Who said wine wasn’t a religious experience? Well, whoever it was, a trip to Canelli would certainly change their mind. This small, charming village in the Italian region of Piedmont is home to multiple subterranean wine cellars, which date back to the 18th Century and have come to be affectionately known as “wine cathedrals”.
These “cathedrals” are underground wine cellars that are dug deep into the hills of Monferrato and are home to thousands of bottles of the area’s wine production as they endure their long ageing process. Many of these bottles are of the sparkling variety, as Canelli is heralded as the birthplace of Italian sparkling wine, with the nearby city of Asti being the namesake for the internationally known Asti Spumante. Many of the sparkling wines in Canelli are produced by the celebrated “Metodo classico”, which requires an aging process of up to 5 years for some of the top vintages, meaning that these cellars (or cathedrals!) become are the home of some of the very best vino vessels for up to half a decade! We don’t envy them, as whilst the cellars are beautiful and breath-taking with their endless racks of glass bottles and high, curved, vaulted brick ceilings, we wouldn’t want to be constantly cooped up for 5 years at the necessary constant annual temperature of between 12 and 13 degrees (which amazingly is maintained by natural means due to the location inside the hill – no synthetic air conditioning here!), especially when there’s so much Italian sunshine and warmth to be enjoyed outside!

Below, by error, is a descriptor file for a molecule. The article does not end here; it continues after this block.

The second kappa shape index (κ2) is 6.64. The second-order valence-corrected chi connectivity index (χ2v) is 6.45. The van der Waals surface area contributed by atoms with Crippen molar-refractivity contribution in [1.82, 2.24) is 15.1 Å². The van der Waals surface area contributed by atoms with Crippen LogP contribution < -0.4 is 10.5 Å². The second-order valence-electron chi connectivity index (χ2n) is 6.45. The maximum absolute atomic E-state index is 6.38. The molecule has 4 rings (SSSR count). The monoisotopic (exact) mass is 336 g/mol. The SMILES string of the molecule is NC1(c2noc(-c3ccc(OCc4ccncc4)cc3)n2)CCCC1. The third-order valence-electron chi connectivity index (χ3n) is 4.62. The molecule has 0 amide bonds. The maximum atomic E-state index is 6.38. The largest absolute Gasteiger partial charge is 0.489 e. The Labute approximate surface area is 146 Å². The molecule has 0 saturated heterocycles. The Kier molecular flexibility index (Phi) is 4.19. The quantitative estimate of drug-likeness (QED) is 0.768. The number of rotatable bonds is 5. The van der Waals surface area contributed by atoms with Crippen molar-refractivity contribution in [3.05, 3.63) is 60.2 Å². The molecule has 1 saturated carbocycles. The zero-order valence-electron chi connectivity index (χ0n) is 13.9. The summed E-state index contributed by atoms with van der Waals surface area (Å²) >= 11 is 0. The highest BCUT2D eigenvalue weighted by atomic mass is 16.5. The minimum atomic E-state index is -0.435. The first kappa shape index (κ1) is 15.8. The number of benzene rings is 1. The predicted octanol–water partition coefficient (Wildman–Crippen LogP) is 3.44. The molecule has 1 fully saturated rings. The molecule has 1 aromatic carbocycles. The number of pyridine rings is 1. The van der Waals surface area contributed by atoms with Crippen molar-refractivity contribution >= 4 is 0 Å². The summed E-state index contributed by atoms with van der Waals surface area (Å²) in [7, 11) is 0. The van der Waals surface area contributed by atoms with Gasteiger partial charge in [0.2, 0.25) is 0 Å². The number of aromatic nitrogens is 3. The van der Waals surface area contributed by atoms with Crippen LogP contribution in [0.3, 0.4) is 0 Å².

Wineries in Canelli that boast their very own underground wine cellars include Coppa, Ganja, Bosca, and Contratto, which together form a UNESCO world heritage site due to being masterpieces of engineering. We visited the Contratto winery for a tour of their magnificent cellars, and immediately understood why they are so renowned. We loved exploring Contratto’s romantic, fantastical underground network, which covers more than 5,000 square meters and has a depth of 32 meters. They are populated with 1.5 million dusty bottles of predominantly sparkling wine – after all they were the first winery in Italy to start producing the fizzy stuff – the likes of which have previously graced the lips of royalty, with two varieties even being produced for the King and Queen of England back in the early 20th Century!
Upon our visit to Contratto, we were privileged to hear the unique stories that the winery holds, from how one man turns all 15,000 bottles by hand in only hour as part of the Metodo Classico process, to how the winery honours its history by maintaining features of its past such as adorning the walls with Contratto’s memorable 1920s poster designed by the father of Italian poster art, Leonetto Capiello (you can read more about the story behind Contratto’s unique logo by reading our article “The Art Behind the Wine”). Even the lighting system in the romantically named “tunnel of rosé” originates from the 20s! This commitment to tradition and appreciation of the past feels typically Italian, and just goes to show that when it comes to wine, some things never change…